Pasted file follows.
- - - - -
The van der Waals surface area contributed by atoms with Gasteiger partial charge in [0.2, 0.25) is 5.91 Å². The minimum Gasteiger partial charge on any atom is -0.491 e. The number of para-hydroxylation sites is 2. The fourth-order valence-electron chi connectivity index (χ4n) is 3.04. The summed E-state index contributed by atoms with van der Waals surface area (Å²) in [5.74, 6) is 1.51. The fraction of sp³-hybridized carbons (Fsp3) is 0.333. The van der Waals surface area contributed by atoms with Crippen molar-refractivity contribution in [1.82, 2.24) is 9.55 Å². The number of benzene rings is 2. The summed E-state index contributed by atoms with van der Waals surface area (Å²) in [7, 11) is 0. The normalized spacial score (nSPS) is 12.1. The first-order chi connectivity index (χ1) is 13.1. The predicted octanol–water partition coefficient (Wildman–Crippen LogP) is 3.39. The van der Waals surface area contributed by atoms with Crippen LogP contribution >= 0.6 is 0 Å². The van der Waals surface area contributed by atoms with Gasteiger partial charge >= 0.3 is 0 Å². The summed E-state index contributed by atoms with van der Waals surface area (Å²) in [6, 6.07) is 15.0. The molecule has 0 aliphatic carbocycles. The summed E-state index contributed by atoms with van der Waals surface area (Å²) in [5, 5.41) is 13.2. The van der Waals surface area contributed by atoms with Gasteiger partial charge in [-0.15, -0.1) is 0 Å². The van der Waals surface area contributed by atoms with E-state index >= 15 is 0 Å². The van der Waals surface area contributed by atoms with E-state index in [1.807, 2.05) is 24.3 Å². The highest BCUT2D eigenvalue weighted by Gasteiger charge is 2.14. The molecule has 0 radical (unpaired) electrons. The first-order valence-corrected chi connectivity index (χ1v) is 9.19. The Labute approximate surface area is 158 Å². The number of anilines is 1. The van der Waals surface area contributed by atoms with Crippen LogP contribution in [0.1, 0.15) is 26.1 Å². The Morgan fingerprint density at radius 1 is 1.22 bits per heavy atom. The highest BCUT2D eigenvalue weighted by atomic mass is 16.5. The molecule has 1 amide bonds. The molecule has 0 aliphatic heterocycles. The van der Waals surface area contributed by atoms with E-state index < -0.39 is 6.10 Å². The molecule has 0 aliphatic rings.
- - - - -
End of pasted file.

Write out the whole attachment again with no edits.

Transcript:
The van der Waals surface area contributed by atoms with Gasteiger partial charge in [0.2, 0.25) is 5.91 Å². The minimum Gasteiger partial charge on any atom is -0.491 e. The number of para-hydroxylation sites is 2. The fourth-order valence-electron chi connectivity index (χ4n) is 3.04. The summed E-state index contributed by atoms with van der Waals surface area (Å²) in [5.74, 6) is 1.51. The fraction of sp³-hybridized carbons (Fsp3) is 0.333. The van der Waals surface area contributed by atoms with Crippen molar-refractivity contribution in [1.82, 2.24) is 9.55 Å². The number of benzene rings is 2. The summed E-state index contributed by atoms with van der Waals surface area (Å²) in [7, 11) is 0. The normalized spacial score (nSPS) is 12.1. The first-order chi connectivity index (χ1) is 13.1. The predicted octanol–water partition coefficient (Wildman–Crippen LogP) is 3.39. The van der Waals surface area contributed by atoms with Crippen LogP contribution >= 0.6 is 0 Å². The van der Waals surface area contributed by atoms with Gasteiger partial charge >= 0.3 is 0 Å². The summed E-state index contributed by atoms with van der Waals surface area (Å²) in [6, 6.07) is 15.0. The molecule has 0 aliphatic carbocycles. The summed E-state index contributed by atoms with van der Waals surface area (Å²) in [5, 5.41) is 13.2. The van der Waals surface area contributed by atoms with Gasteiger partial charge in [-0.15, -0.1) is 0 Å². The van der Waals surface area contributed by atoms with E-state index >= 15 is 0 Å². The van der Waals surface area contributed by atoms with E-state index in [1.807, 2.05) is 24.3 Å². The highest BCUT2D eigenvalue weighted by Gasteiger charge is 2.14. The molecule has 0 radical (unpaired) electrons. The first-order valence-corrected chi connectivity index (χ1v) is 9.19. The Labute approximate surface area is 158 Å². The number of anilines is 1. The van der Waals surface area contributed by atoms with Crippen LogP contribution in [0.1, 0.15) is 26.1 Å². The Morgan fingerprint density at radius 1 is 1.22 bits per heavy atom. The highest BCUT2D eigenvalue weighted by atomic mass is 16.5. The molecule has 1 amide bonds. The molecule has 0 aliphatic heterocycles. The van der Waals surface area contributed by atoms with E-state index < -0.39 is 6.10 Å². The molecule has 0 aliphatic rings.